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Unread 05-10-2008, 09:25 AM   #1
ManofSteel
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1997 XJ Cherokee 
 
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auto or 5spd

im keeping my eyes open for a decent jeep for a good price and was just curious as to how the transmissions are in them.

ive been mainly looking at cherokees but have checked out a few wranglers and cjs.

ill be using it as a weekend warrier type truck, light mudding and trail riding, nothing extreme.

how are the auto's and the manuals in these vehilces tho. which is better, stronger, etc.

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Unread 05-10-2008, 12:09 PM   #2
CopperCJ7
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This is a more widely argued topic than tire preferences. Here's my 2 cents: If your Jeep will be a daily driver or driven often in nasty traffic or a lot of stop and go I'd say get an auto. If the Jeep is an off-road only, get an auto. BUT, manual transmissions are better overall for things like better torque, pop-starting, repairing, etc. My first CJ7 was factory automatic and I loved it in Los Angeles traffic and off-roading. In this CJ7, I'm running stick with a finger/hand throttle. That way, if I go off-road and need that "third foot" - I use my index finger to give her gas while my feet tackle the clutch and brake. Hope that helps.
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Unread 05-10-2008, 12:26 PM   #3
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ease of maintenance is the biggest advantage of a manual tranny...but, like CopperCJ7 said, an auto can make daily driving and off-roading easier and more pleasurable. 4 Lo on a manual Rubicon is almost, but not quite, like have an auto tranny. I have had very few third foot issues in 4 Lo.
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Unread 05-10-2008, 12:44 PM   #4
ManofSteel
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driving a stick in traffic is not a problem for me. im just trying to determine which would be better overall, as far as strength and other things.


but what u were saying, obviously an automatic would be easier to deal with while off roading.
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Unread 05-10-2008, 01:17 PM   #5
XWind
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All driving preferences aside, I would get a manual. Easier in the long run for maintenance and like another poster said you can pop start if the starter goes. It also help improve mileage.
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Unread 05-10-2008, 05:12 PM   #6
Dragon158
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I DD my jeep in the city & my wife can't drive a stick. So I got the auto, I'm too lazy to drive a manual anyways... but they are more fun!
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Unread 05-11-2008, 01:26 AM   #7
PILL
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I can't drive a standard, but i am going to get a manual Jeep and have my dad teach me. Driving an auto is boring!
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Unread 05-11-2008, 07:49 AM   #8
schatenjager
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I may just be blowing smoke but I want to actually drive my Jeep. Having a stick shift really gives me the feeling that i'm controlling everything that it's doing. I've had automatics and it just felt like too much, I don't know, automation for me.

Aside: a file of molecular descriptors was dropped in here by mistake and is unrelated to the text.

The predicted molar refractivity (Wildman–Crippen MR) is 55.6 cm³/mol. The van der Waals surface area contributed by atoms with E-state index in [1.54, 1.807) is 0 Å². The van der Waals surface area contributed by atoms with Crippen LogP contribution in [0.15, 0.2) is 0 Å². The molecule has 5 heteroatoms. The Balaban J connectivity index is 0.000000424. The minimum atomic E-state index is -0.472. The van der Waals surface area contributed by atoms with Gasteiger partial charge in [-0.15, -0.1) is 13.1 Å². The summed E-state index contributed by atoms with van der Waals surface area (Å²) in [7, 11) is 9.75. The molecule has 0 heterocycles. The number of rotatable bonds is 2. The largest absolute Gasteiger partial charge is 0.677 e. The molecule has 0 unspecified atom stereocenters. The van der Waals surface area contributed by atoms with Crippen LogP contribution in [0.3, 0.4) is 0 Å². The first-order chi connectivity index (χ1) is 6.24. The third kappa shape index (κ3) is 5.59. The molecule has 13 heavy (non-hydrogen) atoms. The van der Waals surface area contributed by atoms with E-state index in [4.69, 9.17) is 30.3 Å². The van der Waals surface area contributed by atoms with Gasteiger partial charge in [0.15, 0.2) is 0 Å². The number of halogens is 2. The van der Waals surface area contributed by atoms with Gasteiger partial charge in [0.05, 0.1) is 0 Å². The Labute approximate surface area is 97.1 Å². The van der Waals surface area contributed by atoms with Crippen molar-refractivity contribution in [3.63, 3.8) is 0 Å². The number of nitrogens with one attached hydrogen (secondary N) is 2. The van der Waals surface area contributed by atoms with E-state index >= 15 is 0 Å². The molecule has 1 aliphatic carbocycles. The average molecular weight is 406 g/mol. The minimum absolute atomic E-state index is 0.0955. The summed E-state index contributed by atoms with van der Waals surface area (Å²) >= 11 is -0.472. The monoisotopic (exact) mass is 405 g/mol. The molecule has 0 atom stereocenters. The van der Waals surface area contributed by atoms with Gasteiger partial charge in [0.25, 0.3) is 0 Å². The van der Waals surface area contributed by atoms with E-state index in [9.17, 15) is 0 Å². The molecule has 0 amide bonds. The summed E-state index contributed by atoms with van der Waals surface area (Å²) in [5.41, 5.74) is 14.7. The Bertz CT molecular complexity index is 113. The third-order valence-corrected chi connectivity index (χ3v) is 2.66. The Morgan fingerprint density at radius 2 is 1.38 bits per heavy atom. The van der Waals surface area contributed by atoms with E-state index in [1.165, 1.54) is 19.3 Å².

That aside, a manual transmission lets you control how fast the engine is turning in relation to the vehicle that you just can't do with an auto. I've had far too many transmission issues with my wife's van that wouldn't have been a problem with a stick. You're just at the mercy of the transmission...

As for strength, etc....I don't really think there's that much of a major difference between the two for most driving. I would guess that the hydraulic nature of an auto would put less stress on the internal transmission parts but I can't prove that. I've never had an issue with my transmission and while I"ve heard of clutch breakage from others, I've routinely got clutches past the 150,000 mile mark without having to replace them...
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Unread 05-11-2008, 08:02 AM   #9
Luckyduck
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Stick is the way to go in my opinion. I do not really get people that have an auto wrangler, with a stick I can control the thing and get it to do what I want it to do not what a computer says. With bigger tires I would prefer a stick because the auto was designed with a certain size tire and with a standard I can change my driving habits based on what I am running. If you want to feel in control get a standard!
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Unread 05-12-2008, 10:51 AM   #10
ManofSteel
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ok, then my next question would be this:

for those of you that have owned and driven both offroad, is it that difficult to drive a standard off road? I know how to drive a stick, however, my experience has been limited to on road in a car. I have driven a standard truck, but never off road (so i am familar with how the clutches in cars and trucks are different).
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Unread 05-12-2008, 09:44 PM   #11
Clamwacker
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ManOfSteel, it's not really that difficult. After you stall four or five times trying to climb up a hill, you'll get the hang of it. I spent last summer driving my buddy's Cherokee, and it gets to be pretty easy after a while. On really bumpy stuff or steep hills it does sometimes feel like you need a third foot, though. I haven't had the opportunity to try one with a hand throttle, but it sounds pretty fun.
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